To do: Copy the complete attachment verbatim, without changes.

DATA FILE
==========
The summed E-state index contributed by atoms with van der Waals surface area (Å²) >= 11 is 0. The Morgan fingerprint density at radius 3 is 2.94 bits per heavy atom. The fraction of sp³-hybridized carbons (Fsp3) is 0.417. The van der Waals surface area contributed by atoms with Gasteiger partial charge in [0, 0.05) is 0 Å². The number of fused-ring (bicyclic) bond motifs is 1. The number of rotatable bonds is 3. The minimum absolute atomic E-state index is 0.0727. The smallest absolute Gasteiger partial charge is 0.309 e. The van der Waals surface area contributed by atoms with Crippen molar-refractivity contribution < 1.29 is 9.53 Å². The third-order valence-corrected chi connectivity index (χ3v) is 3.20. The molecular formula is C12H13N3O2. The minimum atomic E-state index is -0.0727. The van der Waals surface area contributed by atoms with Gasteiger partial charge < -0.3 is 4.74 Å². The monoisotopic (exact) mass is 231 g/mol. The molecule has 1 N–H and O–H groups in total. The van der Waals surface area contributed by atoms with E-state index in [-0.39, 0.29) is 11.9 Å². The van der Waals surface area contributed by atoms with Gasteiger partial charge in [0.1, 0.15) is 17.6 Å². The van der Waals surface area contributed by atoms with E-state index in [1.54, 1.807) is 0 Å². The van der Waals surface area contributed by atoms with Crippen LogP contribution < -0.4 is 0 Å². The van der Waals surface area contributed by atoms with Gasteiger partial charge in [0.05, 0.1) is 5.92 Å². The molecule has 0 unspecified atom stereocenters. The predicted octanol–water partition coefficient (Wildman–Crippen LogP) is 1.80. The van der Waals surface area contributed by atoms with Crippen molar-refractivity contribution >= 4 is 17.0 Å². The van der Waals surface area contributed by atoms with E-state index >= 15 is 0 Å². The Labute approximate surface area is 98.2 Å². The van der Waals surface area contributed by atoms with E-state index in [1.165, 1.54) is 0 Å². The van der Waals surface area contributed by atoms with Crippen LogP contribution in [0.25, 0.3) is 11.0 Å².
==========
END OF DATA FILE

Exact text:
The summed E-state index contributed by atoms with van der Waals surface area (Å²) >= 11 is 0. The Morgan fingerprint density at radius 3 is 2.94 bits per heavy atom. The fraction of sp³-hybridized carbons (Fsp3) is 0.417. The van der Waals surface area contributed by atoms with Gasteiger partial charge in [0, 0.05) is 0 Å². The number of fused-ring (bicyclic) bond motifs is 1. The number of rotatable bonds is 3. The minimum absolute atomic E-state index is 0.0727. The smallest absolute Gasteiger partial charge is 0.309 e. The van der Waals surface area contributed by atoms with Crippen molar-refractivity contribution < 1.29 is 9.53 Å². The third-order valence-corrected chi connectivity index (χ3v) is 3.20. The molecular formula is C12H13N3O2. The minimum atomic E-state index is -0.0727. The van der Waals surface area contributed by atoms with Gasteiger partial charge < -0.3 is 4.74 Å². The monoisotopic (exact) mass is 231 g/mol. The molecule has 1 N–H and O–H groups in total. The van der Waals surface area contributed by atoms with E-state index in [-0.39, 0.29) is 11.9 Å². The van der Waals surface area contributed by atoms with Gasteiger partial charge in [0.1, 0.15) is 17.6 Å². The van der Waals surface area contributed by atoms with E-state index in [1.54, 1.807) is 0 Å². The van der Waals surface area contributed by atoms with Crippen LogP contribution < -0.4 is 0 Å². The van der Waals surface area contributed by atoms with Gasteiger partial charge in [0.05, 0.1) is 5.92 Å². The molecule has 0 unspecified atom stereocenters. The predicted octanol–water partition coefficient (Wildman–Crippen LogP) is 1.80. The van der Waals surface area contributed by atoms with Crippen molar-refractivity contribution >= 4 is 17.0 Å². The van der Waals surface area contributed by atoms with E-state index >= 15 is 0 Å². The Labute approximate surface area is 98.2 Å². The van der Waals surface area contributed by atoms with E-state index in [1.165, 1.54) is 0 Å². The van der Waals surface area contributed by atoms with Crippen LogP contribution in [0.25, 0.3) is 11.0 Å².